The study “Improved Diagnosis of Pulmonary Emphysema using in vivo Dark-Field Radiography” (M. Bech, A. Tapfer, A. Velroyen, A. Yaroshenko, B. Pauwels, J. Hostens, P. Bruyndonckx, A. Sasov, F. Pfeiffer. In-vivo dark-field and phase-contrast x-ray imaging. Scientific Reports, 2013; 3 DOI: 10.1038/srep03209) was conducted in cooperation with the Cluster of Excellence Munich-Centre for Advanced Photonics (MAP) .
The scientists used a small-animal scanner developed by Prof. Franz Pfeifer at the TUM to test X-ray dark-field radiography on a living organism. For their investigations, they evaluated and compared images of the lung. ”With X-ray dark-field Iradiography, structural changes in the lung tissue are visible at an early stage,” says the CPC/HMGU’s Dr. Yildirim.
At the MAP, physicists, chemists, biologists and medical experts are working on development of groundbreaking light-and laser-based particle sources. Since its foundation in 2006, the Cluster has been one of the leaders in laser science. All parameters of light – from its rate of propagation to its spectral composition – can now be precisely controlled. Scientists at MAP are developing and using new light sources to obtain detailed insights into the microcosmos by steering and tracing electrons with controlled light forces. In combination with innovative imaging techniques, new laser-driven secondary sources promise to improve the diagnosis and therapy of life-threatening diseases. Novel laser-powered particle sources also have the potential to greatly enhance the success rates of treatments for many types of cancer.
Early Detection Of Lung Disease
“Early detection of changes in the lung tissue will improve the diagnosis of lung diseases,” explains Dr. Felix Meinel from the Institute of Clinical Radiology at the University Hospital Munich. The clinical application, in particular the diagnosis of lung diseases such as pulmonary emphysema or pulmonary fibrosis, will now be tested in further studies.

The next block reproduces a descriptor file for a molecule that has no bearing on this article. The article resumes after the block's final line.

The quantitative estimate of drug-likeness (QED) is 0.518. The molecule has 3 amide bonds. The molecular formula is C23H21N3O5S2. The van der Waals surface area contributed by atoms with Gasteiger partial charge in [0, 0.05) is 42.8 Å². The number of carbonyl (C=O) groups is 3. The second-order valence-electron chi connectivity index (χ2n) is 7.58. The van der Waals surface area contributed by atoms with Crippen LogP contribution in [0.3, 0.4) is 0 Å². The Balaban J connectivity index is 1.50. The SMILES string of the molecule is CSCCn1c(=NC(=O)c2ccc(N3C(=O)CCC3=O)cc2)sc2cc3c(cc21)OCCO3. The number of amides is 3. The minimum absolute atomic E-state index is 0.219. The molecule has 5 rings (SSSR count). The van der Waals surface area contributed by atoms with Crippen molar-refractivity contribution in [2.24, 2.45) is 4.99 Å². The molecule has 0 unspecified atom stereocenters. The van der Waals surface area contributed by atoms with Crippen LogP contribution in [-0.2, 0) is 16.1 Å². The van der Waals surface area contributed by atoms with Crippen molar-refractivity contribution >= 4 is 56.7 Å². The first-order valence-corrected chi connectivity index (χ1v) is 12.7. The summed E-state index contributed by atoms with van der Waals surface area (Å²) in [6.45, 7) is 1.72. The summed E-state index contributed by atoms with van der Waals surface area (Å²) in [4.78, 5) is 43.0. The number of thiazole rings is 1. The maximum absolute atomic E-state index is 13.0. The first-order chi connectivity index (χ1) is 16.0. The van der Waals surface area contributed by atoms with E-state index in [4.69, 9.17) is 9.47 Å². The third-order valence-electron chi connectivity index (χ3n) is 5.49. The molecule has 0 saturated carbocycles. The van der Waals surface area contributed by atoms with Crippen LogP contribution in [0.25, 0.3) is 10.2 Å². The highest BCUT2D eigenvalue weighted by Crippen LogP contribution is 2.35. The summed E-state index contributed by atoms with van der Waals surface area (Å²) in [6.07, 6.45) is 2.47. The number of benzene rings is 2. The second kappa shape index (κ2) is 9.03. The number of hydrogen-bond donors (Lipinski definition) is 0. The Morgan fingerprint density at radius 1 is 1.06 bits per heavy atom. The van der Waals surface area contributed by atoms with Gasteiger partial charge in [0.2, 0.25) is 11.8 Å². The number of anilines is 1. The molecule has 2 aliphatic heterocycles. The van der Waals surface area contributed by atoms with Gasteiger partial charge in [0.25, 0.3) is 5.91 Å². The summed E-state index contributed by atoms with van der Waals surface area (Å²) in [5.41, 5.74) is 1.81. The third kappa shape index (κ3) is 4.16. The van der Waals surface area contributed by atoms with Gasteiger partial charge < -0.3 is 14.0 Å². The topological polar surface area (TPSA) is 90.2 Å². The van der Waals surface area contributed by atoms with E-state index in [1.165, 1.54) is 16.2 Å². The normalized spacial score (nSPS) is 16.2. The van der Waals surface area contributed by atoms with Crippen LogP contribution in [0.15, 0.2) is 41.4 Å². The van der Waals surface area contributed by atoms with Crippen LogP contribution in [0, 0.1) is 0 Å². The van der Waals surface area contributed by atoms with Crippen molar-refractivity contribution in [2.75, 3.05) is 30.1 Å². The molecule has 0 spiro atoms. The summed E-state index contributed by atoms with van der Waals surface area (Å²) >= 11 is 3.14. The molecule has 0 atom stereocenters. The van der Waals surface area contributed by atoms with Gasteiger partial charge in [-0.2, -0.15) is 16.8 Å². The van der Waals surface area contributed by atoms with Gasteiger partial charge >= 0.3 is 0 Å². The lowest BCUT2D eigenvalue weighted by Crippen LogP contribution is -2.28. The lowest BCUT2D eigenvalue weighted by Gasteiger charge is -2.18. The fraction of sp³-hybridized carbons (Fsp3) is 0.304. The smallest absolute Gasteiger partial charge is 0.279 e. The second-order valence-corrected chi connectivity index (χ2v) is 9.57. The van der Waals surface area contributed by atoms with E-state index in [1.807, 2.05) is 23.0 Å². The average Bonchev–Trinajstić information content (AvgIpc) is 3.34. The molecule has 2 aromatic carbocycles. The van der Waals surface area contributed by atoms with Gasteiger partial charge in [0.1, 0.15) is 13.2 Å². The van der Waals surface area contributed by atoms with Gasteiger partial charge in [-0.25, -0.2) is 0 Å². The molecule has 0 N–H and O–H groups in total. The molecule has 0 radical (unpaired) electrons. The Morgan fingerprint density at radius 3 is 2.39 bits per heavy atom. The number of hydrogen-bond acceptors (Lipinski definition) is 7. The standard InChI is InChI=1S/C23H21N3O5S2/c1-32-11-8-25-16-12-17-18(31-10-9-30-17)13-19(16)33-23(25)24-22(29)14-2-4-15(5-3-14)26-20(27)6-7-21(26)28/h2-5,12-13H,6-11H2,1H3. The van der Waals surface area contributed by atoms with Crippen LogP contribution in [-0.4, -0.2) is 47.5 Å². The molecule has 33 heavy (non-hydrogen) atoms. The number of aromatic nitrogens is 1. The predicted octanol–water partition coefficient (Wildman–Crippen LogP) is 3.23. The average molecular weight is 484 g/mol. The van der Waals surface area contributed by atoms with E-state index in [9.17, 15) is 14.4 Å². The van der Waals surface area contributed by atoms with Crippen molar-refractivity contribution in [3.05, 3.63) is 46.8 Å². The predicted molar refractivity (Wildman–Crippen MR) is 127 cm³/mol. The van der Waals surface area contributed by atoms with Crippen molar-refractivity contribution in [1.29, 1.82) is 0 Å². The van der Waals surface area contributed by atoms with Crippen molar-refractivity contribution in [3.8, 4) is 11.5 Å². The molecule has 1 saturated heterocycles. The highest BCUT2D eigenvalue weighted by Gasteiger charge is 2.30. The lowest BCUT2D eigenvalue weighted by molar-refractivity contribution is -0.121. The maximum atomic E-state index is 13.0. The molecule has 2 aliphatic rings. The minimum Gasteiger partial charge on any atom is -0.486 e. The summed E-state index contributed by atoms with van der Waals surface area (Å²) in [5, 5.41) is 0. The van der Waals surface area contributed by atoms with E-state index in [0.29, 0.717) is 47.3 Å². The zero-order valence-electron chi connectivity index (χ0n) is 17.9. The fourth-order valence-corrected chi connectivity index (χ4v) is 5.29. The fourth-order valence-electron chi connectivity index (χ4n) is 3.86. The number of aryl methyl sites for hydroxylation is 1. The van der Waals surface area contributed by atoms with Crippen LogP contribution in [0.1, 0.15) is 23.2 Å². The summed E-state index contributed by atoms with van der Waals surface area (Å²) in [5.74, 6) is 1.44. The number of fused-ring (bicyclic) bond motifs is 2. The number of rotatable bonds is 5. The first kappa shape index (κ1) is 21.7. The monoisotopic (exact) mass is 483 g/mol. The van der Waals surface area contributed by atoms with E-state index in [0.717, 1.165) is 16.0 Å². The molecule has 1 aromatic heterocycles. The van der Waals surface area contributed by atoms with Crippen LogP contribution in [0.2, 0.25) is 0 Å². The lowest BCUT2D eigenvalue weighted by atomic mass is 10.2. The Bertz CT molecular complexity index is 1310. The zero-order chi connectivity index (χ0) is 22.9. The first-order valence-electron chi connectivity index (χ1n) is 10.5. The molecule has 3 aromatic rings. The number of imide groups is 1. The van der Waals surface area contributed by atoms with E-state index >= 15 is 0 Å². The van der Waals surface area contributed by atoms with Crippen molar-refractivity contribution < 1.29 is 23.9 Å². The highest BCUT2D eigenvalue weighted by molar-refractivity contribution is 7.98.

Lung diseases are among the leading causes of death worldwide, and factors including genetics, lifestyle and environmental factors all play a role in their development. The work of the Helmholtz Zentrum München, the German Research Center for Environmental Health, focuses on the major common diseases with the aim of developing new approaches to their diagnosis, treatment and prevention.
Helmholtz Zentrum München investigates important common diseases which develop from the interaction of lifestyle, environmental factors and personal genetic background, focusing particularly on diabetes mellitus and chronic lung diseases.
Helmholtz Zentrum München is a research institution of the Federal Republic of Germany and the Free State of Bavaria. It is a member of the Helmholtz Association of German Research Centers. As the German Research Center for Environmental Health, Helmholtz Zentrum München Helmholtz Zentrum München investigates important common diseases which develop from the interaction of lifestyle, environmental factors and personal genetic background, focusing particularly on diabetes mellitus and chronic lung diseases, and pursues the goal of developing personalized medical approaches for the prevention and therapy of major common diseases such as diabetes mellitus and lung diseases. To achieve this, HZM investigates the interaction of genetics, environmental factors and lifestyle.
The Helmholtz Zentrum München has about 2,200 staff members and is headquartered in Neuherberg in the north of Munich, and is a member of the Helmholtz Association, a community of 18 scientific-technical and medical-biological research centers with a total of about 34,000 staff members.
Helmholtz Zentrum München (HMGU)
Comprehensive Pneumology Center (CPC)